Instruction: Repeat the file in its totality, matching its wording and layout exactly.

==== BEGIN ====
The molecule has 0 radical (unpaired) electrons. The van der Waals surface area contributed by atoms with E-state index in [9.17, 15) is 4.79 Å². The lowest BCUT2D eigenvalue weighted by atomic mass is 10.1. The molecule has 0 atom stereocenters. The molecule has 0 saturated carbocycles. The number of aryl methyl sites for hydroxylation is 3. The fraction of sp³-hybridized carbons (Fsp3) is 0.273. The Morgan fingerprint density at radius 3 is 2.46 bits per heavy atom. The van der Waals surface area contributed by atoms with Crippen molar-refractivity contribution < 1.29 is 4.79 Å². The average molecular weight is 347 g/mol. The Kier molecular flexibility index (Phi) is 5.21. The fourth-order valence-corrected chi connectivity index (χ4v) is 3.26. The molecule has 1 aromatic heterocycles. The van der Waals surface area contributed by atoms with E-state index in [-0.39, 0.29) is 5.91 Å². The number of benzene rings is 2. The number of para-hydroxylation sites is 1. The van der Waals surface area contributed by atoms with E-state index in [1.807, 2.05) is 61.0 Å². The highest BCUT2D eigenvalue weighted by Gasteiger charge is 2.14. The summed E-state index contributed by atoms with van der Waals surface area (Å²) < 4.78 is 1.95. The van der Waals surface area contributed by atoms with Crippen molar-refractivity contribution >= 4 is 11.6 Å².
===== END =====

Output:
The molecule has 0 radical (unpaired) electrons. The van der Waals surface area contributed by atoms with E-state index in [9.17, 15) is 4.79 Å². The lowest BCUT2D eigenvalue weighted by atomic mass is 10.1. The molecule has 0 atom stereocenters. The molecule has 0 saturated carbocycles. The number of aryl methyl sites for hydroxylation is 3. The fraction of sp³-hybridized carbons (Fsp3) is 0.273. The Morgan fingerprint density at radius 3 is 2.46 bits per heavy atom. The van der Waals surface area contributed by atoms with Crippen molar-refractivity contribution < 1.29 is 4.79 Å². The average molecular weight is 347 g/mol. The Kier molecular flexibility index (Phi) is 5.21. The fourth-order valence-corrected chi connectivity index (χ4v) is 3.26. The molecule has 1 aromatic heterocycles. The van der Waals surface area contributed by atoms with E-state index in [-0.39, 0.29) is 5.91 Å². The number of benzene rings is 2. The number of para-hydroxylation sites is 1. The van der Waals surface area contributed by atoms with E-state index in [1.807, 2.05) is 61.0 Å². The highest BCUT2D eigenvalue weighted by Gasteiger charge is 2.14. The summed E-state index contributed by atoms with van der Waals surface area (Å²) < 4.78 is 1.95. The van der Waals surface area contributed by atoms with Crippen molar-refractivity contribution >= 4 is 11.6 Å².